Underutilization of Gastroprotective Strategies in Aspirin Users at Increased Risk of Upper Gastrointestinal Complications

L. E. Targownik; C. J. Metge; S. Leung


Aliment Pharmacol Ther. 2008;28(1):88-96. 

In This Article


In Manitoba, the provincial Ministry for Health (Manitoba Health) maintains comprehensive healthcare utilization databases on all residents of Manitoba. These contain information on resident demographics, all resident hospital and physician encounters since 1984, and all outpatient prescriptions dispensed since 1995.

Before March 2004, the 9th edition of the International Classification of Disease (ICD-9) disease definitions were used to codify diagnoses, whereas ICD-10 is used for codification from April 2004 onwards. All inpatient hospitalizations are coded using up to 16 full five-character ICD-9 or ICD-10 codes, whereas physician encounters are associated with one abbreviated three-character ICD-9 diagnosis per visit.

We identified a cohort of subjects with likely CV disease by searching for all subjects with a hospital admission between 1 April 2002 and 31 March 2006 coded for any of: acute or previous myocardial infarction, unstable angina, nonhaemorrhagic cerebrovascular accident, coronary artery bypass grafting, coronary angioplasty/coronary stenting or carotid endarterectomy. This cohort was stratified into two groups based on whether or not they have had a previous admission to hospital with a diagnosis consistent with PUD and/or one of its complications.

We then distributed a survey package to a random sample of 3500 patients meeting the diagnostic criteria for CV disease and no PUD, and to all identified subjects with both CV disease and a prior history of hospitalization for PUD, to ensure that we had adequate representation of subjects at high risk of GI complications. The main purpose of the survey was to gather data concerning the use of over-the-counter medications, specifically aspirin, ibuprofen and antacids and to collect information on each subject's indications for aspirin use, gastrointestinal symptom burden, and understanding of the side effects of aspirin therapy. The survey was created with the assistance of an expert in survey design with the intent of it being understood by a subject at a sixth-grade reading level, and which would take no more than 10 min to complete. A copy of the survey can be seen in Appendix S1.

Distribution of the survey packages was performed through an independent third-party mail-out service so as to blind investigators from the identity of potential subjects. The survey package was composed of the survey letter, a cover letter explaining the purpose of the study, a copy of a consent form to be signed and a preaddressed, postage-paid envelope for return of the survey and a signed consent form. Potential recruits were also provided with a pen and a $2 cash incentive. The initial mail-out took place in August 2006, and a second mail-out took place for nonresponders in October 2006. The survey contained an entry field in which the respondent could enter the date of survey completion.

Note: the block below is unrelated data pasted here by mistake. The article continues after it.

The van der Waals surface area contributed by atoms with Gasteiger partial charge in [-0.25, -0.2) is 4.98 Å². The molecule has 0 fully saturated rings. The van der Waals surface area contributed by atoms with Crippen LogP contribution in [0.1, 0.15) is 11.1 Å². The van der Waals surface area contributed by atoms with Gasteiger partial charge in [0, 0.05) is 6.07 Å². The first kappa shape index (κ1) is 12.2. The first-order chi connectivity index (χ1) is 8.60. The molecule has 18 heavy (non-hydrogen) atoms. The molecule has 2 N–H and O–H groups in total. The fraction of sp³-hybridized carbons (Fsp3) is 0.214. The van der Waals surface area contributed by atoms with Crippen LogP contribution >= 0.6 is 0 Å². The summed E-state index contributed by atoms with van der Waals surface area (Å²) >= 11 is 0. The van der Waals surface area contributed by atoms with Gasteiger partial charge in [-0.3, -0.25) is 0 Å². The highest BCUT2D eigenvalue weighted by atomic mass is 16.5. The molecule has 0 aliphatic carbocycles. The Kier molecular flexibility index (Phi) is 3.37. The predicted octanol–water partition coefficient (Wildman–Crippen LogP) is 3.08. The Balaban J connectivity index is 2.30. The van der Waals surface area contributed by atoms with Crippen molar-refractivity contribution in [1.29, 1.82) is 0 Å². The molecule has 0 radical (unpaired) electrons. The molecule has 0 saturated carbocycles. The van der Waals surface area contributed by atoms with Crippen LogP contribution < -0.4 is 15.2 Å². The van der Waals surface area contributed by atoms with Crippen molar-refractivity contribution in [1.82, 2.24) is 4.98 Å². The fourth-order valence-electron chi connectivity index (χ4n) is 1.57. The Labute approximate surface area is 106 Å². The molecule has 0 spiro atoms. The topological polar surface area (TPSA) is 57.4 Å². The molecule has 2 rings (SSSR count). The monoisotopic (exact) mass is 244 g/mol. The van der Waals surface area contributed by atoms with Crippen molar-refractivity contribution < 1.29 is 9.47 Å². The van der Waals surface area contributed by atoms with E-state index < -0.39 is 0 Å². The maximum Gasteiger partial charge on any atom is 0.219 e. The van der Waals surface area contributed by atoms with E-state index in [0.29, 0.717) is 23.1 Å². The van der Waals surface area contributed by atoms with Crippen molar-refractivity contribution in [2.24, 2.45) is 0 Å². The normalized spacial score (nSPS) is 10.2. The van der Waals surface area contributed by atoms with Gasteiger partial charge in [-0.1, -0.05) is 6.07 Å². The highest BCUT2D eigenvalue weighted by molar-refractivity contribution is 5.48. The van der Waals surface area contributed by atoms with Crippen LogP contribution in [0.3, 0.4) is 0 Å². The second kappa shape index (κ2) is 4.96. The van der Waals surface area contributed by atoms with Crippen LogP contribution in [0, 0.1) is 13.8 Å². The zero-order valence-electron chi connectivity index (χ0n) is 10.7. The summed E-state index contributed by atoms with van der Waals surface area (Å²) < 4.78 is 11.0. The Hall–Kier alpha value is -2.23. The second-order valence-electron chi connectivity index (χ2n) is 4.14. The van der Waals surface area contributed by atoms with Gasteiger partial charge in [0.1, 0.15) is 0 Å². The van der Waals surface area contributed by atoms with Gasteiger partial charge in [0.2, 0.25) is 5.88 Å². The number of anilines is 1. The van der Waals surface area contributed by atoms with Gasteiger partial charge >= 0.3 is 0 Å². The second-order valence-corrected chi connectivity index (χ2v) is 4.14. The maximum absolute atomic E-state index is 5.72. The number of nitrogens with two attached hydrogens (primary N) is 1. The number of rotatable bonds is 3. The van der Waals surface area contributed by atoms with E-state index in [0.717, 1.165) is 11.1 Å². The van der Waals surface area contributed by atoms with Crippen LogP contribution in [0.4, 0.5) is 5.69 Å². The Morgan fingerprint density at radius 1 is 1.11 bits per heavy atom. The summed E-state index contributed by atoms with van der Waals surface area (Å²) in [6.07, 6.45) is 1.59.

Data collected from the returned surveys were linked to demographic and healthcare utilization information in the previously described provincial healthcare databases. We specifically tracked the use of certain medications, including prescription NSAIDs and COX-2 inhibitors, histamine-2-receptor antagonists, PPIs, warfarin, clopidogrel, and systemic corticosteroids. A subject was considered to be an active user of the medication if there was a dispensation within 90 days before the date the survey was completed. We also identified data concerning medical comorbidities, including respiratory, autoimmune, hepatic, renal, or active malignancy (excluding nonmelanoma skin cancers). A subject was considered to have a comorbid condition if there were at least two outpatient healthcare encounters or one inpatient healthcare encounter from that category in the year before the date of completion of the survey.

First, we compared the prevalence of self-reported aspirin use among subjects with cardiac disease between those with a history of hospital admission for PUD and those with no similar history. We also compared the prevalence of PPI use rates between subjects with and subjects without other risk factors for aspirin-related UGI complications, adjusting for the differential sampling of PUD and non-PUD subjects. The risk factors of interest were significant active medical comorbidity, use of nonaspirin NSAIDs, systemic corticosteroids, warfarin, clopidogrel, or over the age of 70. We used multivariate logistic regression to determine if any of these variables was predictive of PPI utilization in aspirin users. Chi-square testing or the Student's t-test was used to assess the significance of comparisons between categorical or continuous variables, with P < 0.05 being considered statistically significant.


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